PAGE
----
Guillaume Laroche is an LLM candidate at Osgoode Hall Law School and a Graduate Student Member of IP Osgoode. Prior to entering law, he completed studies in music performance, composition and theory at the University of Alberta, the Schulich School of Music of McGill University, and in England.
At the Society for Music Theory’s 2011 Annual General Meeting, held October 27-30, 2011, in Minneapolis, I gave a poster presentation, “Striking Similarities: Quantifying Music Copyright Infringement”. At the heart of my presentation was the problem that courts have of articulating a consistent standard of what exactly constitutes music copyright infringements, whether using the test of “substantial similarity” or not.
Music copyright infringement actions are said to be among the most unpredictable cases for lawyers. Little wonder, too; except in cases of glaringly obvious copying, the line between using a common musical device and borrowing a substantial portion of a prior work is anything but clear. Is a tune that sounds a little bit like another one copying and thus infringing copyright, or do both tunes just make use of elements common to the style? Such distinctions are not always immediately clear. As an additional barrier, our language, and thus the courts’, tends to be imprecise in terms of outlining different degrees of similarity on a spectrum. We can describe two things (musical or otherwise) as being similar, comparable, homogeneous, indistinguishable or somewhat alike, or we can talk about how they are dissimilar, rather distinct, or unalike; but there isn’t much middle ground available in terms of describing degrees of similarity or dissimilarity without using additional (and usually only vaguely helpful) qualifiers.
My project attempts to tackle this the above thorny legal problem by using various music analytical techniques and relating them to the application of copyright infringement. My approach starts with borrowing some techniques for measuring musical similarity from the field of music informatics—i.e., that discipline best known for bringing you Shazam, Pandora, Grooveshark, etc.—and seeing how some of its metrics for doing so could be useful in assessing music copyright infringement actions. Of course, there are some technicalities to work out; the above services tend to compare sound signals (i.e., recordings) rather than musical features in and of themselves, which stay constant across different recordings/performances of a work. With a little technical know-how, though, it’s possible to adapt the ideas of informatics to this new context. So, in sum, instead of trying to qualitatively describe (dis)similarity between two musical works, I propose we measure it.
I test my method by using a wide variety of prior caselaw on music plagiarism decided between 1910 and 1990 in the US. Each case supplies a pair of allegedly similar works, and a verdict by the court on whether the similarities of one work are substantial enough so as to infringe the copyright of the other work. Using these data, I apply my model for measuring similarity to the works under scrutiny, and correlate the results to the probability of a finding of infringement. My initial results show that while there is no ‘bright line’ standard of infringement, there is nonetheless a good degree of consistency in the caselaw as to what degree of similarity between two musical works constitutes infringement. With this degree of similarity numerically codified, it could potentially be much easier to make future judgments about the infringing nature of pairs of other vaguely similar musical works, getting some idea beforehand of if the similarity shown is nowhere near the infringement line, flirting with it, or clearly far beyond it.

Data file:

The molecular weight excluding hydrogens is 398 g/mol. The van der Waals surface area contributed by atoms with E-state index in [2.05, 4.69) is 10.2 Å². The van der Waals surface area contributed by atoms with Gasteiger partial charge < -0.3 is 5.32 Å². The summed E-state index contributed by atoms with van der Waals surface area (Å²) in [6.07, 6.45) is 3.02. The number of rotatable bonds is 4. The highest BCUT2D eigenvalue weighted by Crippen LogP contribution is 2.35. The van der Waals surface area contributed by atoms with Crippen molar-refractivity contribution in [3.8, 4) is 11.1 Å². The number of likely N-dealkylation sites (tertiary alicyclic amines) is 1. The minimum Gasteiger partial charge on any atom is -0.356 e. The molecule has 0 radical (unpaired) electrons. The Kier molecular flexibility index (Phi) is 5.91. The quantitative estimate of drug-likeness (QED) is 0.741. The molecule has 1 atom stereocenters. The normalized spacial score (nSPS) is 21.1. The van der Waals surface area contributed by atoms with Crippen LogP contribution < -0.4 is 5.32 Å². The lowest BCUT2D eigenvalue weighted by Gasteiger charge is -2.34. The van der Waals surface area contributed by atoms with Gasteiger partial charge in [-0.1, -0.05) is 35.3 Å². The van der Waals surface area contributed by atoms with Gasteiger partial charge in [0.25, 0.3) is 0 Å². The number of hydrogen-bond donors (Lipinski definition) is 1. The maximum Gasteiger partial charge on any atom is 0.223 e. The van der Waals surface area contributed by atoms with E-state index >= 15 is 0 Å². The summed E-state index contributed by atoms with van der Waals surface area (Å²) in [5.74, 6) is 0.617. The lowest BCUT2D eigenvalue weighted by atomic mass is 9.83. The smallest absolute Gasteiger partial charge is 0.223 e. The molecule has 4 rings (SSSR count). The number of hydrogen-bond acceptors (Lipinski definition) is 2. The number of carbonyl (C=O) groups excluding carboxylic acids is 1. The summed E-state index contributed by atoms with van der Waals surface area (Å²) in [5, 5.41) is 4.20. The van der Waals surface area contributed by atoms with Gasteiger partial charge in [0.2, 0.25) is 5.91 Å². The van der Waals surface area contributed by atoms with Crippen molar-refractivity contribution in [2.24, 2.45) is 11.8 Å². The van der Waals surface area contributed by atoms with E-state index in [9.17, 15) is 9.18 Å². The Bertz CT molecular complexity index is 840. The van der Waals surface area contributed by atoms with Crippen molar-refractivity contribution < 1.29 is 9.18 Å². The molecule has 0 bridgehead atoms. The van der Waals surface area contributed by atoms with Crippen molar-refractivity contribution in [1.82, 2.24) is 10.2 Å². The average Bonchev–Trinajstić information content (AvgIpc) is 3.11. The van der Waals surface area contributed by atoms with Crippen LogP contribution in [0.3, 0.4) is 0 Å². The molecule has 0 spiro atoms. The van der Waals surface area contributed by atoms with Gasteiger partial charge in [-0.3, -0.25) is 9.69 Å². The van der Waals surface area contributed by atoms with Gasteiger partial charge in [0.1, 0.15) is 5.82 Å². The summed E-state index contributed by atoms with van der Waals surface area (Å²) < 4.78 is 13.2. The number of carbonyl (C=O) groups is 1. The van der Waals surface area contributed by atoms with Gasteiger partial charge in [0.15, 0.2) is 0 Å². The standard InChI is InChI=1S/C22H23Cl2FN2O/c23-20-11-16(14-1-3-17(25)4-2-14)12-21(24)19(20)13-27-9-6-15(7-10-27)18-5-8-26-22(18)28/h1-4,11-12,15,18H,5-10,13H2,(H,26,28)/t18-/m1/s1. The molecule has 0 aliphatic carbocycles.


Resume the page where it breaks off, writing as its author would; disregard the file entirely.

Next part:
That being said, this approach, if indeed it is applied to new music copyright infringement actions, should serve mainly to supply courts with additional information, as opposed to decide the case in and of itself. While language is functionally incapable of precisely distinguishing between two pairs of works that share 60% of their features in one case and 70% in the other, measurements succinctly offer this kind of information in an easy-to-understand format. By no means should this information entirely replace a circumspect examination of the plaintiff’s and defendant’s cases, a critical evaluation of the evidence, and expert testimony offered by qualified music scholars which is specific to the style of the works under consideration; rather, it should supplement it. Said otherwise, similarity metrics should exist as tools to aid the court in its work, not as arbiters of infringement in and of themselves. But if using them helps the court make more informed decisions, then perhaps we ought consider what their proper role in a court of law ought be.
The chance to engage in discussions with scholars who study musical similarity and relatedness for purely musical reasons as part of the Society for Music Theory’s conference was a welcome opportunity to reflect on further improvements to my model in a community well-versed in the problems of musical similarity. Although I am temporarily setting this project aside because my new research on music and copyright at Osgoode Hall Law School takes on more of a qualitative aspect than a quantitative one, I hope to publish a detailed version of my initial findings on this matter soon.